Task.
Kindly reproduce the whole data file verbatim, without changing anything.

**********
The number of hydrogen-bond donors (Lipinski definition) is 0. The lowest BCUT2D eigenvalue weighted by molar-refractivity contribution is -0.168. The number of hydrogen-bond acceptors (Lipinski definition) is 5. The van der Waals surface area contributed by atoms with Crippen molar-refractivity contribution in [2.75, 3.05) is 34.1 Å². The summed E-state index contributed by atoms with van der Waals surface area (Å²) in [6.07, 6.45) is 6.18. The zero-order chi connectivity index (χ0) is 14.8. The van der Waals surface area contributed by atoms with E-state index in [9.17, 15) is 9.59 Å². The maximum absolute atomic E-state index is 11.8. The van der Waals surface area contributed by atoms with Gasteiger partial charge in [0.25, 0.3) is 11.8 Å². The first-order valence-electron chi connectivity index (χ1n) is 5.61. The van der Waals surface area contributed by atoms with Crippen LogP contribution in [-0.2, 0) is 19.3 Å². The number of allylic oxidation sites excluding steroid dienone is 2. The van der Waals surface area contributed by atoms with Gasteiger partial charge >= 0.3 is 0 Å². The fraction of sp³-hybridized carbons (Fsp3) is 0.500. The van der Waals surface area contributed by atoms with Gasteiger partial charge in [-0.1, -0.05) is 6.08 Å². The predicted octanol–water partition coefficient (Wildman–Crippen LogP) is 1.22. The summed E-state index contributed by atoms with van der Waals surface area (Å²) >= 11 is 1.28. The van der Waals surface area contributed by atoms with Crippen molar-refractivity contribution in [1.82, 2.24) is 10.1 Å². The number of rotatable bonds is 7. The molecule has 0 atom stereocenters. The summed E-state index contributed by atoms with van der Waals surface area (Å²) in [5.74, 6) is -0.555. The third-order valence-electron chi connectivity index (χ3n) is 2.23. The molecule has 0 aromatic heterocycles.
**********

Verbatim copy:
The number of hydrogen-bond donors (Lipinski definition) is 0. The lowest BCUT2D eigenvalue weighted by molar-refractivity contribution is -0.168. The number of hydrogen-bond acceptors (Lipinski definition) is 5. The van der Waals surface area contributed by atoms with Crippen molar-refractivity contribution in [2.75, 3.05) is 34.1 Å². The summed E-state index contributed by atoms with van der Waals surface area (Å²) in [6.07, 6.45) is 6.18. The zero-order chi connectivity index (χ0) is 14.8. The van der Waals surface area contributed by atoms with E-state index in [9.17, 15) is 9.59 Å². The maximum absolute atomic E-state index is 11.8. The van der Waals surface area contributed by atoms with Gasteiger partial charge in [0.25, 0.3) is 11.8 Å². The first-order valence-electron chi connectivity index (χ1n) is 5.61. The van der Waals surface area contributed by atoms with Crippen LogP contribution in [-0.2, 0) is 19.3 Å². The number of allylic oxidation sites excluding steroid dienone is 2. The van der Waals surface area contributed by atoms with Gasteiger partial charge >= 0.3 is 0 Å². The fraction of sp³-hybridized carbons (Fsp3) is 0.500. The van der Waals surface area contributed by atoms with Gasteiger partial charge in [-0.1, -0.05) is 6.08 Å². The predicted octanol–water partition coefficient (Wildman–Crippen LogP) is 1.22. The summed E-state index contributed by atoms with van der Waals surface area (Å²) >= 11 is 1.28. The van der Waals surface area contributed by atoms with Crippen molar-refractivity contribution in [1.82, 2.24) is 10.1 Å². The number of rotatable bonds is 7. The molecule has 0 atom stereocenters. The summed E-state index contributed by atoms with van der Waals surface area (Å²) in [5.74, 6) is -0.555. The third-order valence-electron chi connectivity index (χ3n) is 2.23. The molecule has 0 aromatic heterocycles.